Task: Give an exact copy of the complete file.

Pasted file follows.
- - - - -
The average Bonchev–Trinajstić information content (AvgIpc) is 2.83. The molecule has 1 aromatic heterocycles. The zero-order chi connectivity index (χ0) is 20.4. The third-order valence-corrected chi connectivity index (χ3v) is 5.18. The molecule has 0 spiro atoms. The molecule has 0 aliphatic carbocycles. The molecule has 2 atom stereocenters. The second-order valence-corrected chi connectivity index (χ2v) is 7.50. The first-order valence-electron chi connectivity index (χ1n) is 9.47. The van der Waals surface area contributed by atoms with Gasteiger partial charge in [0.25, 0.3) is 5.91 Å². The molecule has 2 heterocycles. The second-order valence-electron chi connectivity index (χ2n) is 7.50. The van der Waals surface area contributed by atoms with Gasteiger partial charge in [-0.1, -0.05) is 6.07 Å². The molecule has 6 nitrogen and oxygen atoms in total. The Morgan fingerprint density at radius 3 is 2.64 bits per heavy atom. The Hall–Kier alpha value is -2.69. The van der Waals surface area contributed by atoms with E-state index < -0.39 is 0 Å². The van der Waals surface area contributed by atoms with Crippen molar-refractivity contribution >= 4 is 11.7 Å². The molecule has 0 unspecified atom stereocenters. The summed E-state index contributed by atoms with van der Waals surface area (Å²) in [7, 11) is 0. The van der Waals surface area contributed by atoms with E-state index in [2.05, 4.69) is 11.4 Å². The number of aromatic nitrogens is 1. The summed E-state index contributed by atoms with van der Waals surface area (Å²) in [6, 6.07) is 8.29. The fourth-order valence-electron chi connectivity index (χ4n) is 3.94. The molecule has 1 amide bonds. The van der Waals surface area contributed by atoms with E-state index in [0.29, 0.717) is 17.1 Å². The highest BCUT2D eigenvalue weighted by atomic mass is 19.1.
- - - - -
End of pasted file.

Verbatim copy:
The average Bonchev–Trinajstić information content (AvgIpc) is 2.83. The molecule has 1 aromatic heterocycles. The zero-order chi connectivity index (χ0) is 20.4. The third-order valence-corrected chi connectivity index (χ3v) is 5.18. The molecule has 0 spiro atoms. The molecule has 0 aliphatic carbocycles. The molecule has 2 atom stereocenters. The second-order valence-corrected chi connectivity index (χ2v) is 7.50. The first-order valence-electron chi connectivity index (χ1n) is 9.47. The van der Waals surface area contributed by atoms with Gasteiger partial charge in [0.25, 0.3) is 5.91 Å². The molecule has 2 heterocycles. The second-order valence-electron chi connectivity index (χ2n) is 7.50. The van der Waals surface area contributed by atoms with Gasteiger partial charge in [-0.1, -0.05) is 6.07 Å². The molecule has 6 nitrogen and oxygen atoms in total. The Morgan fingerprint density at radius 3 is 2.64 bits per heavy atom. The Hall–Kier alpha value is -2.69. The van der Waals surface area contributed by atoms with E-state index < -0.39 is 0 Å². The van der Waals surface area contributed by atoms with Crippen molar-refractivity contribution >= 4 is 11.7 Å². The molecule has 0 unspecified atom stereocenters. The summed E-state index contributed by atoms with van der Waals surface area (Å²) in [7, 11) is 0. The van der Waals surface area contributed by atoms with E-state index in [2.05, 4.69) is 11.4 Å². The number of aromatic nitrogens is 1. The summed E-state index contributed by atoms with van der Waals surface area (Å²) in [6, 6.07) is 8.29. The fourth-order valence-electron chi connectivity index (χ4n) is 3.94. The molecule has 1 amide bonds. The van der Waals surface area contributed by atoms with E-state index in [0.29, 0.717) is 17.1 Å². The highest BCUT2D eigenvalue weighted by atomic mass is 19.1.